Asset management starts and ends with risk management.  The root cause of  all wasted costs, repeat costs, overspending and underspending can be traced back to the lack of insight into the risk profile.   

When  40-60% of life cycle costs are attributed to unnecessary or unplanned failures does it make sense to understand where these failures come. 

In the context of long-term structural maintenance planning , where the goal  is to establish an efficient and effective platform to manage cost and structural aging, does logic suggest that to achieve these goals will you need to address  this major cost variable.LTMP clearly explained failure risk

Identifying potential risk and creating a risk management plan is not only a good management  and business practice,  it directly reduce unexpected and costly surprises and enables efficiency and effective resource allocation and asset management.

What is a risk from a structural perspective.

Risk is any unforeseen/unexpected/unplanned failure/event or consequence , other than the defined Level of service expectations, throughout the life of a structural item.

Statistically unplanned failures contributes 40 to 60% of actual costs.

By having an informed view of the risk profile of  structural item’s,  can these risks be managed to minimize/negate the potential impact of a occurance.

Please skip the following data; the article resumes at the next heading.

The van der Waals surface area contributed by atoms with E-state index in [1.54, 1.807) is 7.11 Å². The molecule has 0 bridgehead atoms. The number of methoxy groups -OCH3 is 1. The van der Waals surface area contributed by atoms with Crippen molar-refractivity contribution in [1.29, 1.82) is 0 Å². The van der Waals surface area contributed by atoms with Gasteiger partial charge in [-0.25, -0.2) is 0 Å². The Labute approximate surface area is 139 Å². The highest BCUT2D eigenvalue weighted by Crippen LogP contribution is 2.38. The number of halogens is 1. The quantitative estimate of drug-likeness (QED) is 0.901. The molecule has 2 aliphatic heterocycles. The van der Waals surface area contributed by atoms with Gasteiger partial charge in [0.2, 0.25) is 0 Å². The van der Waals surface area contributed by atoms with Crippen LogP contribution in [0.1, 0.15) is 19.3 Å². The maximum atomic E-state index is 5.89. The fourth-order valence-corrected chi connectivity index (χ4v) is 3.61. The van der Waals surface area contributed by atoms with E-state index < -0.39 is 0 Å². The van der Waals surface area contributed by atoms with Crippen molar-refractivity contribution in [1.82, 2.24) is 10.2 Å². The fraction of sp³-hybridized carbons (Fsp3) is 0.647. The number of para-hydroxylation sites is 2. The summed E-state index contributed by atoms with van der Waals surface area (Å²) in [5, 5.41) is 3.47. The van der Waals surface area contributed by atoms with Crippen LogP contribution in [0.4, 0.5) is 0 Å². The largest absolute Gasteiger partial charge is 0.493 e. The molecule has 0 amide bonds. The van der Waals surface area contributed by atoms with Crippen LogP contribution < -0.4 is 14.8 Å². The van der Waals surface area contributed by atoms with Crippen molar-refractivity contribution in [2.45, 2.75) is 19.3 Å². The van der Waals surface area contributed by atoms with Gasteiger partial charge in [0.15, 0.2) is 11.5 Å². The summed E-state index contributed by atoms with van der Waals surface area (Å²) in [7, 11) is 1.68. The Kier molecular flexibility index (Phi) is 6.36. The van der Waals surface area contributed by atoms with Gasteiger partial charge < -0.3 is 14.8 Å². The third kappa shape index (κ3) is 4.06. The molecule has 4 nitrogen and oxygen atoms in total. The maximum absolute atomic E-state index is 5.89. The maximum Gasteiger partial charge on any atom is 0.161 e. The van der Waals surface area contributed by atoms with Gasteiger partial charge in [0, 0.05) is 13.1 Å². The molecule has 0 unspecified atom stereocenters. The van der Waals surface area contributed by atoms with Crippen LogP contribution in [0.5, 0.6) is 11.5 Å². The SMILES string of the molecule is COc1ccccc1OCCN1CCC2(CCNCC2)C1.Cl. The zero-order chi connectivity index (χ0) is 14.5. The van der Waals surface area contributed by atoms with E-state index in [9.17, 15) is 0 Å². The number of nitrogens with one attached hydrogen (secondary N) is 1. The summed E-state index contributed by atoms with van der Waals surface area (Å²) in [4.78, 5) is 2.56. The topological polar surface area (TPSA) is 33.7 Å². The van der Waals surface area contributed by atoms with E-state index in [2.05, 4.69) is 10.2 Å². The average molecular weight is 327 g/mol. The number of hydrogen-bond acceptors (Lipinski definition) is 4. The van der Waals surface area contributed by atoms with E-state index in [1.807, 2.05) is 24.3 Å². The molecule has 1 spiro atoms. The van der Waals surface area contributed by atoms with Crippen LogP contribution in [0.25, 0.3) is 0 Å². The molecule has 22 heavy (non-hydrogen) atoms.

This is why risk management needs to be an integral part of a long-term asset management plan

Risk management is a five-step process.

  1. Establish the Scope risk framework
    1. Financial: Condition related – Unplanned failures & marginal cost levels above 3% FCI
    2. Structural: (defects/ reduced functionality/capacity/ reduced life expectancy.
    3. Health & safety (structural / condition / environmental
  2. Identify risks.
    1. What is the risks (RCA – Root cause analysis)
    2. Controls in place
  3. Asses risks
    1. Likelihood – determine the likely probability and frequency.
    2. Consequences – determine the result of a occurance That could be a loss, injury, disadvantage or gain.
    3. Risk significance – determine priority/ importance for levels of potential risks.
  4. Treat risks
    1. how risks are to be treated : Establish the adequacy of existing risk management strategies & controls Options are to Reduce likelihood and/or consequences; or to transfer/accept/avoid risks
  5. Implement a Risk management action plan
    1. Strategy , and the w’s (what, when how, who, how) needs to be developed
      • High risks and Avoidance strategies is usually owned by snr management
      • Moderate risk and transfer strategies is owned by operational management
      • Low risk and acceptance strategies is incorporated into standard operation processes.
  6. Ongoing monitoring and review.
    1. Having a dashboard with the key KPI will ensure timeous and diligent monitoring.
    2. The key KPI’s are:
      • Life adjustment factor – Margin life expectancy is reduced
      • FCI – facility condition index – % cost/current replacement cost
      • BRE – Business risk exposure index – Risk significance rate
      • Failure Confidence rate – Failure probability %



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